Tigga Kingston, PhD
Personal statement: Dr. Kingston received her B.S. with Honors from the Royal Holloway University of London in Ecology, Behavior and Evolution, then continued her education to receive her Master’s and her PhD in Ecology, Behavior and Evolution from Boston University. She currently works as an associate professor at Texas Technical University in the Department of Biological Sciences. In addition to her position as a professor she runs the Kingston Lab at Texas Tech focusing on contributions to both the conservation of the world’s imperiled bat species (primarily in SE Asia) and the advancement of ecological knowledge. Her research focuses on bat diversity and conservation in Southeast Asia, specifically on determining the extent of spatio-temporal variability in bat assemblage composition and structure in primary forest in Peninsular Malaysia, to provide a baseline for interpreting the responses of bat assemblages to anthropogenic habitat disturbance.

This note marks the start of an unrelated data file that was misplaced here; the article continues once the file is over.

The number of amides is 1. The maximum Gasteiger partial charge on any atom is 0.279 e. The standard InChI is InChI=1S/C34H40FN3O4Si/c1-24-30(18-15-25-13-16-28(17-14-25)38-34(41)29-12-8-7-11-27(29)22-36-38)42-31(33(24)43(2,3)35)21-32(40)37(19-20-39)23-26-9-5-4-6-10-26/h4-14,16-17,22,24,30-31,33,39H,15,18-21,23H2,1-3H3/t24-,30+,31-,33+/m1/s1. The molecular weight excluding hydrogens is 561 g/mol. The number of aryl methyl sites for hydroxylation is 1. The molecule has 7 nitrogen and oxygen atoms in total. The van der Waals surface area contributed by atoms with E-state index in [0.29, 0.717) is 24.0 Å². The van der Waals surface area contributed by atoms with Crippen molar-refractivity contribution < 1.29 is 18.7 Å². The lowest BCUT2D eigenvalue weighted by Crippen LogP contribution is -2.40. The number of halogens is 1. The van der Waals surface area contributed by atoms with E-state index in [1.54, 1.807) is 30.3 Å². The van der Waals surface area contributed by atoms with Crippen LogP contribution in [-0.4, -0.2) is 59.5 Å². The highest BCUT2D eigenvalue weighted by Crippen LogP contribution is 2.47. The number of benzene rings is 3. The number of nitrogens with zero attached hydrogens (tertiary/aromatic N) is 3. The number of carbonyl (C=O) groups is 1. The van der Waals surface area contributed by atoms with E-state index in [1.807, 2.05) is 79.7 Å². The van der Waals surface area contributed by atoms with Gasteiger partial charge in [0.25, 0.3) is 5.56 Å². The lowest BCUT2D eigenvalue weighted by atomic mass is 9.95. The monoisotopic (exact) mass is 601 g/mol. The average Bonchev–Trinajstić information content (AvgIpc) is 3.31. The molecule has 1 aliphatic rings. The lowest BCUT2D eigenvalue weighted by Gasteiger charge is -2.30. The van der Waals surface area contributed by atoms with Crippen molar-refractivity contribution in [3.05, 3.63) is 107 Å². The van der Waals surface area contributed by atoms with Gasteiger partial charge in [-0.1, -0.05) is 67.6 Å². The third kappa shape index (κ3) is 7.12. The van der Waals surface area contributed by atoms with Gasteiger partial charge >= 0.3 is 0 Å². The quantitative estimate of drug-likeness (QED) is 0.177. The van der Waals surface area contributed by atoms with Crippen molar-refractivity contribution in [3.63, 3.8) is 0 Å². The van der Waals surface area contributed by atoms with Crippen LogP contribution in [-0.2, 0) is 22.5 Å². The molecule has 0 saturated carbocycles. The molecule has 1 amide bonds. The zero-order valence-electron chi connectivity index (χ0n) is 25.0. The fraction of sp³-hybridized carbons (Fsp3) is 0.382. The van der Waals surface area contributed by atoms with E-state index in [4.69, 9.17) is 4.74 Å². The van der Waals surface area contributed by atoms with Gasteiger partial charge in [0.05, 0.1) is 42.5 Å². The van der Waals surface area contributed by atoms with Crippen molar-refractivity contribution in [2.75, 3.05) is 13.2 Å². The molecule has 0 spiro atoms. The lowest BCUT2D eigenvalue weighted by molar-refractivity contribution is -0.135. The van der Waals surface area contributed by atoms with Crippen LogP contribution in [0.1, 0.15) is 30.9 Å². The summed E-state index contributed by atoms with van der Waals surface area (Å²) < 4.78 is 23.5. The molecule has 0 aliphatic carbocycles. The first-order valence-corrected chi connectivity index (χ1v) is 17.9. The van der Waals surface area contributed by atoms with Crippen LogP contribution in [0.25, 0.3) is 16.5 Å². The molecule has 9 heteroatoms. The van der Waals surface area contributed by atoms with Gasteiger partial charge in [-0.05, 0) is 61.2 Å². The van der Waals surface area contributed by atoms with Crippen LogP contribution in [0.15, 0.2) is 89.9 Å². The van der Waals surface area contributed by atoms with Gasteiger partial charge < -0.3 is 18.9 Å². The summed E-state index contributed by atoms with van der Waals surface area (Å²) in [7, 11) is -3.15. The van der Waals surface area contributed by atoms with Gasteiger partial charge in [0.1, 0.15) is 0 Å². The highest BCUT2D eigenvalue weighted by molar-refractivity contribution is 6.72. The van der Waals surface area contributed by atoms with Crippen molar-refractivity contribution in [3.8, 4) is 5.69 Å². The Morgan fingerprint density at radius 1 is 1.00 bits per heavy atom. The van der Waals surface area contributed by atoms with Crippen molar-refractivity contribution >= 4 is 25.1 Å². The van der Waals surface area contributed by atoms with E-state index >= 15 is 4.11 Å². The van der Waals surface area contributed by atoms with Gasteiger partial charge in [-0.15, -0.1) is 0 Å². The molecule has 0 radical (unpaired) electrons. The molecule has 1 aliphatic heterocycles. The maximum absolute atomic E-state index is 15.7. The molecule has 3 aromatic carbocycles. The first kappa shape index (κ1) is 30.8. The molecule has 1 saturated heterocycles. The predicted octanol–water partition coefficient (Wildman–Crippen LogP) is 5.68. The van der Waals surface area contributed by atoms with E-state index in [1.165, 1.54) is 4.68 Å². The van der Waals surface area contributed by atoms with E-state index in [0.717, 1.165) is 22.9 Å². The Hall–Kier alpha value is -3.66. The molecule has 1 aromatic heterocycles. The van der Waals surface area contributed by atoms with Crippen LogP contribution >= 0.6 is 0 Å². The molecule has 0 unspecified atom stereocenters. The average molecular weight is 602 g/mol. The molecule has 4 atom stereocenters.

Dr. Kingston’s Texas Tech University Bio: Click Here
Kingston, T. (2013). Response of bat diversity to forest disturbance in Southeast Asia – insights from long-term research in Malaysia. Pp 169-185. In: Bat Evolution, Ecology and Conservation (eds. RA Adams, SC Pedersen). Springer Science Press.
Schmieder, D., Kingston, T., Rosli, H., & Siemers, B. 2012. Sensory constraints on prey detection performance in an ensemble of vespertilionid understorey rainforest bats (Kerivoulinae, Murininae). Functional Ecology 41(2):1-10. doi: 10.1111/j.1365-2435.2012.02024.x
Kingston, T. (2010). Research priorities for bat conservation in Southeast Asia: a consensus approach. Biodiversity and Conservation, 19:471-484
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